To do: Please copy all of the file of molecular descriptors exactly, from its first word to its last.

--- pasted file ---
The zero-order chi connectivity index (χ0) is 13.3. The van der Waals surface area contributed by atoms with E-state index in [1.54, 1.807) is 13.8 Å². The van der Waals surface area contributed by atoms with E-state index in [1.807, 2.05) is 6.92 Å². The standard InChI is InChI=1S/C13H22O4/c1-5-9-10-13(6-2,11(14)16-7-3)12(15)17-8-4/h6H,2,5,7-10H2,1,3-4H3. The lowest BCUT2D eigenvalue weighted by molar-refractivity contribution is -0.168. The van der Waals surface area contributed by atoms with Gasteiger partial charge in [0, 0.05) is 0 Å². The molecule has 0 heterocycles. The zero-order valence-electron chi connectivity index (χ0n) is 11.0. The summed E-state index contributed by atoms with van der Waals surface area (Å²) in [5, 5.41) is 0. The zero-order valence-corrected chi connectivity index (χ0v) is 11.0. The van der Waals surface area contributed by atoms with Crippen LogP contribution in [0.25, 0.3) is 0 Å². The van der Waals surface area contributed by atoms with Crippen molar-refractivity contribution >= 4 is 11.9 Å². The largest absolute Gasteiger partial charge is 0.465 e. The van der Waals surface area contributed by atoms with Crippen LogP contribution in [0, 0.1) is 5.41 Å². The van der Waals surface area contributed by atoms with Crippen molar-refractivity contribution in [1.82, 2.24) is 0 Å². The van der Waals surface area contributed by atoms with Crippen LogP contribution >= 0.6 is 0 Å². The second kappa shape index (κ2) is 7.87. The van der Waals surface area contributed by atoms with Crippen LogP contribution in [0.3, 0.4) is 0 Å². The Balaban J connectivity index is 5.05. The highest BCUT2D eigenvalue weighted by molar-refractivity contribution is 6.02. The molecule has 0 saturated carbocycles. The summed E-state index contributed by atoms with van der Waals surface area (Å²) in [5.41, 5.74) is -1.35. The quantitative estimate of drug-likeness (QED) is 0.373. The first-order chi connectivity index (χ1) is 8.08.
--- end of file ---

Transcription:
The zero-order chi connectivity index (χ0) is 13.3. The van der Waals surface area contributed by atoms with E-state index in [1.54, 1.807) is 13.8 Å². The van der Waals surface area contributed by atoms with E-state index in [1.807, 2.05) is 6.92 Å². The standard InChI is InChI=1S/C13H22O4/c1-5-9-10-13(6-2,11(14)16-7-3)12(15)17-8-4/h6H,2,5,7-10H2,1,3-4H3. The lowest BCUT2D eigenvalue weighted by molar-refractivity contribution is -0.168. The van der Waals surface area contributed by atoms with Gasteiger partial charge in [0, 0.05) is 0 Å². The molecule has 0 heterocycles. The zero-order valence-electron chi connectivity index (χ0n) is 11.0. The summed E-state index contributed by atoms with van der Waals surface area (Å²) in [5, 5.41) is 0. The zero-order valence-corrected chi connectivity index (χ0v) is 11.0. The van der Waals surface area contributed by atoms with Crippen LogP contribution in [0.25, 0.3) is 0 Å². The van der Waals surface area contributed by atoms with Crippen molar-refractivity contribution >= 4 is 11.9 Å². The largest absolute Gasteiger partial charge is 0.465 e. The van der Waals surface area contributed by atoms with Crippen LogP contribution in [0, 0.1) is 5.41 Å². The van der Waals surface area contributed by atoms with Crippen molar-refractivity contribution in [1.82, 2.24) is 0 Å². The van der Waals surface area contributed by atoms with Crippen LogP contribution >= 0.6 is 0 Å². The second kappa shape index (κ2) is 7.87. The van der Waals surface area contributed by atoms with Crippen LogP contribution in [0.3, 0.4) is 0 Å². The Balaban J connectivity index is 5.05. The highest BCUT2D eigenvalue weighted by molar-refractivity contribution is 6.02. The molecule has 0 saturated carbocycles. The summed E-state index contributed by atoms with van der Waals surface area (Å²) in [5.41, 5.74) is -1.35. The quantitative estimate of drug-likeness (QED) is 0.373. The first-order chi connectivity index (χ1) is 8.08.